Shops and transportation are affected by the impact of Bharat Bandh in the states
A nationwide lockout strike called by 35 farmer groups against three controversial farm laws was largely peaceful on Tuesday, even as shops and businesses were closed and transportation was affected in parts of the country where protesters blocked roads and they occupied the train tracks.
The maximum impact of Bharat Bandh was felt in Punjab and Haryana, the epicenter of ongoing protests by farmers demanding the repeal of laws aimed at liberalizing agricultural trade. Western Uttar Pradesh and West Bengal also felt the impact of the attack observed between 11 a.m. M. And 3 p.m. M.
The impact was moderate in states such as Bihar, Rajasthan, Chhattisgarh, Madhya Pradesh, Odisha, Tamil Nadu and Telangana, among others, and negligible in the northeastern states – except Assam – and Goa.
The Bharat Bandh succeeded and the central government now knows it has no way out, said a farmer leader, Gurnam Singh Chadhuni, on the Singhu border connecting Delhi and Haryana. It is one of the key entry points to the national capital and has been blocked since farmers arrived at the borders on November 27 to press their demands.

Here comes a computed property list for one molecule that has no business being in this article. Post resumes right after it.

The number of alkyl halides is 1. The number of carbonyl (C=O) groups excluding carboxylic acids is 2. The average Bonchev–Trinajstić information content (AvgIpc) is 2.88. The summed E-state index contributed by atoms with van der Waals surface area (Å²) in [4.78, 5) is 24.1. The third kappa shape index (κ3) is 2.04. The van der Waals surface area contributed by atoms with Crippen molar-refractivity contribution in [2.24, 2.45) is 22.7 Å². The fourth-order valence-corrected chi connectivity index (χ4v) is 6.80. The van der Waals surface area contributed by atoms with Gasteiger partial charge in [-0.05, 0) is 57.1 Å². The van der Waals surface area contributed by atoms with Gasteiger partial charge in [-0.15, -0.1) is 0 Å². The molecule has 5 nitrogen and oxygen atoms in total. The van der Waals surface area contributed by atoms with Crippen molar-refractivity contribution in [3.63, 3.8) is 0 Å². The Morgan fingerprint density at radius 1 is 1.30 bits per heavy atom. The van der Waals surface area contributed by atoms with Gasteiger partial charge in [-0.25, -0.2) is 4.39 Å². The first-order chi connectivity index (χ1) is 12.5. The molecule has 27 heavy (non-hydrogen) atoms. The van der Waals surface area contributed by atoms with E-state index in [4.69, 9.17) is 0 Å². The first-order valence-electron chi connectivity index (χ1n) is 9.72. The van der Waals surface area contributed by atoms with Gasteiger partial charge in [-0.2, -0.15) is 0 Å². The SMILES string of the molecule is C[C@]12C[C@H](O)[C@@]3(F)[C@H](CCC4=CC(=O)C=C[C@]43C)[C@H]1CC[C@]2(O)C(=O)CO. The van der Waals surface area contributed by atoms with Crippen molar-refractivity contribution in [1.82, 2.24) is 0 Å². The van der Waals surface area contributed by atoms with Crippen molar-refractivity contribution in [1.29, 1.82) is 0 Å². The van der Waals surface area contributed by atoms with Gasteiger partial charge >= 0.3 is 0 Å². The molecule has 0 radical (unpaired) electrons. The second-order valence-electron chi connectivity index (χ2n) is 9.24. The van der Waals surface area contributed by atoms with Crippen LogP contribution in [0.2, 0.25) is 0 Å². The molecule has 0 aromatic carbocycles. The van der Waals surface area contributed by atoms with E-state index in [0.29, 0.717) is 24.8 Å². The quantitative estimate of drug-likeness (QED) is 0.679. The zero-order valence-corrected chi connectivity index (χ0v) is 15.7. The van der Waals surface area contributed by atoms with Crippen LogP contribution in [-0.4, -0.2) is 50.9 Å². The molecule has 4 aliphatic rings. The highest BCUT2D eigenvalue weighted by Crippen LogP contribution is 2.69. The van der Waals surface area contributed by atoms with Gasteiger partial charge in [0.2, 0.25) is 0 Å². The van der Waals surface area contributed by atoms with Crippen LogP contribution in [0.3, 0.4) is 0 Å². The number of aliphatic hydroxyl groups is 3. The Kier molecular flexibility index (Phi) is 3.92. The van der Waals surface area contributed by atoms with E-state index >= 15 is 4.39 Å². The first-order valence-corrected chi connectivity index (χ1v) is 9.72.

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The shutdown was seen at around 10,000 locations in 25 states, said Swaraj India leader Yogendra Yadav. “Fishermen, railroad workers, unions and artists are among the many organizations that have supported us,” he added.
Farm laws passed in September allow companies to freely trade agricultural products outside of the government-controlled so-called mandi system, allow private traders to store large quantities of commodities for future sales, and establish new rules for contract farming. Farmers fear that the reforms could pave the way for the government to stop buying basic products at minimum support prices (MSPs) set by the federal government and leave them at the mercy of private buyers.